More of my little series on the $1 used LP bins at used record stores.

It’s rather heartbreaking to see Karla Boniff records so frequently in these bins.  A wonderful singer/songwriter – she didn’t sell that well as a solo artist, so a high percentage of the record buyers must have unloaded her LPs.  Linda Ronstadt covered several of her best songs on Hasten Down the Wind (see last post). All of sudden we see lots of Dave Mason albums too, another album-rocker who obviously is now deemed unworthy of taking up shelf space.

Karla Boniff's first and best album, 1977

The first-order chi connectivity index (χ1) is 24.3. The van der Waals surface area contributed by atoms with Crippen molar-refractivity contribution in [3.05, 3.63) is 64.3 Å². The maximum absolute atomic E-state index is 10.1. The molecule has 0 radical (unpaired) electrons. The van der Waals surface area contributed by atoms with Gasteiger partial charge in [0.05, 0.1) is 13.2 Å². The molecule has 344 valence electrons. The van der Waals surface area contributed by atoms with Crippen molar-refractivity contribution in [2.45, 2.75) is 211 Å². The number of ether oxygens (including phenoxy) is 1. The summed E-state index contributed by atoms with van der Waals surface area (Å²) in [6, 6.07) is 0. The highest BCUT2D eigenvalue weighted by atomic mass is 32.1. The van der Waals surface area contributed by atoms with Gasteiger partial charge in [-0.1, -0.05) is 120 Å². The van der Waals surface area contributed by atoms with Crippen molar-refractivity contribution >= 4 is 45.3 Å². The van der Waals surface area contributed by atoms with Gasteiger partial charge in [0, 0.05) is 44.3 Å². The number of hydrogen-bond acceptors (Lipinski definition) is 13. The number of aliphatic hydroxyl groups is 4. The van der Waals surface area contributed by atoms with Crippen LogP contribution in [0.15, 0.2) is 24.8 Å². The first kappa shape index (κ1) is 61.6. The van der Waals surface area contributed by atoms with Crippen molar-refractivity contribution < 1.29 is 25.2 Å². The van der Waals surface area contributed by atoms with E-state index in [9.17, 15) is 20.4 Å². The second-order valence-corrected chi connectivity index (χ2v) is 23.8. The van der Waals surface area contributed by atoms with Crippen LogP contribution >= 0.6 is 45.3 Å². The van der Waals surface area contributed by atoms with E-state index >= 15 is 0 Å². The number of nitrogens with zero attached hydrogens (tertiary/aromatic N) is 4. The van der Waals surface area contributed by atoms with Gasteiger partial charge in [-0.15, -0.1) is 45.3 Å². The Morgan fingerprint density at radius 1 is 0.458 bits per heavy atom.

I thought Joan Armatrading was an interesting fringe artists, but you see tons of her albums in the $1 racks.  Her voice maybe got a little annoying – funny, when Tracey Chapman jumped onto the scene with her huge “fast car” hit I thought, well, this is a “Joan Armatrading” (their voices are very similar) who knows how to make the Top 40.

But what goes around, eventually again SPINS around (on turntables everywhere).  Hall & Oates, once a staple of the $1 bins, has made a comeback.  The vinyl has been gobbled up – maybe thanks to a nostalgic revival helped by Inara George.

Hall & Oates vinyl is moving again

And here’s the topper – recently at Amoeba a hip 20-something young woman DJ was playing various quirky elevator-music tunes in the store, pop hits covered by The Hollywood Strings and Ray Conniff – this was her thing.  Wow.  That’s an inexpensive hobby – simply head for the 25-cent bins.

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